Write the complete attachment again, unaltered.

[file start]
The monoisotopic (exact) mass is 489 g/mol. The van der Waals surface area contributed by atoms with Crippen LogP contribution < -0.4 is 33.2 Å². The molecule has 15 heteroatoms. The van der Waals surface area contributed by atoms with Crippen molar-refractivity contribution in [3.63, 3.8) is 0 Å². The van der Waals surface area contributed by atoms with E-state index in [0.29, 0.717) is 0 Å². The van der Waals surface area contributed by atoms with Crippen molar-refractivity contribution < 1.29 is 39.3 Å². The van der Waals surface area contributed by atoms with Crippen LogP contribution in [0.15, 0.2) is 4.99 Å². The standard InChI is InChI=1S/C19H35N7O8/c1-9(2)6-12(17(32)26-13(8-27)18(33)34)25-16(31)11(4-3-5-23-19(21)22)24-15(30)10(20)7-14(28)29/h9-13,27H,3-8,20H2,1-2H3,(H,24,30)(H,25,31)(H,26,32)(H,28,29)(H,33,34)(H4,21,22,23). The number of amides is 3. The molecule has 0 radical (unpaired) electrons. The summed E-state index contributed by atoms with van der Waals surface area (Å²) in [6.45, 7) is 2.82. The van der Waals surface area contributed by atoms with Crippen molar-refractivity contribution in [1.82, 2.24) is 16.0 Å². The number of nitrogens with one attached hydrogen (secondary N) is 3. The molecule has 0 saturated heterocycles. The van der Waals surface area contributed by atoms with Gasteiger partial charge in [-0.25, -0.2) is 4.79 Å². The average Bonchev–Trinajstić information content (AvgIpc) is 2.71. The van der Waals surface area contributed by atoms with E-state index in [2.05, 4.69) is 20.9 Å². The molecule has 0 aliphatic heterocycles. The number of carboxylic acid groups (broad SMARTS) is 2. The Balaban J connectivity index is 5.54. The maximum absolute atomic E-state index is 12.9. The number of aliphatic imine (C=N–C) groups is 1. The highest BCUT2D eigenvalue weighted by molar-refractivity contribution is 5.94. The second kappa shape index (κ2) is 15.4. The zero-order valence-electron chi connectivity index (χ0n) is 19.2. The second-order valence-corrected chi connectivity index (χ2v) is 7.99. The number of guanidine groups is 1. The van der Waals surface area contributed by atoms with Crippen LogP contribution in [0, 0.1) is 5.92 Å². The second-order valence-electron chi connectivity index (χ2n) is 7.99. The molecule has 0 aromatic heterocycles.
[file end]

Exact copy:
The monoisotopic (exact) mass is 489 g/mol. The van der Waals surface area contributed by atoms with Crippen LogP contribution < -0.4 is 33.2 Å². The molecule has 15 heteroatoms. The van der Waals surface area contributed by atoms with Crippen molar-refractivity contribution in [3.63, 3.8) is 0 Å². The van der Waals surface area contributed by atoms with E-state index in [0.29, 0.717) is 0 Å². The van der Waals surface area contributed by atoms with Crippen molar-refractivity contribution < 1.29 is 39.3 Å². The van der Waals surface area contributed by atoms with Crippen LogP contribution in [0.15, 0.2) is 4.99 Å². The standard InChI is InChI=1S/C19H35N7O8/c1-9(2)6-12(17(32)26-13(8-27)18(33)34)25-16(31)11(4-3-5-23-19(21)22)24-15(30)10(20)7-14(28)29/h9-13,27H,3-8,20H2,1-2H3,(H,24,30)(H,25,31)(H,26,32)(H,28,29)(H,33,34)(H4,21,22,23). The number of amides is 3. The molecule has 0 radical (unpaired) electrons. The summed E-state index contributed by atoms with van der Waals surface area (Å²) in [6.45, 7) is 2.82. The van der Waals surface area contributed by atoms with Crippen molar-refractivity contribution in [1.82, 2.24) is 16.0 Å². The number of nitrogens with one attached hydrogen (secondary N) is 3. The molecule has 0 saturated heterocycles. The van der Waals surface area contributed by atoms with Gasteiger partial charge in [-0.25, -0.2) is 4.79 Å². The average Bonchev–Trinajstić information content (AvgIpc) is 2.71. The van der Waals surface area contributed by atoms with E-state index in [2.05, 4.69) is 20.9 Å². The molecule has 0 aliphatic heterocycles. The number of carboxylic acid groups (broad SMARTS) is 2. The Balaban J connectivity index is 5.54. The maximum absolute atomic E-state index is 12.9. The number of aliphatic imine (C=N–C) groups is 1. The highest BCUT2D eigenvalue weighted by molar-refractivity contribution is 5.94. The second kappa shape index (κ2) is 15.4. The zero-order valence-electron chi connectivity index (χ0n) is 19.2. The second-order valence-corrected chi connectivity index (χ2v) is 7.99. The number of guanidine groups is 1. The van der Waals surface area contributed by atoms with Crippen LogP contribution in [0, 0.1) is 5.92 Å². The second-order valence-electron chi connectivity index (χ2n) is 7.99. The molecule has 0 aromatic heterocycles.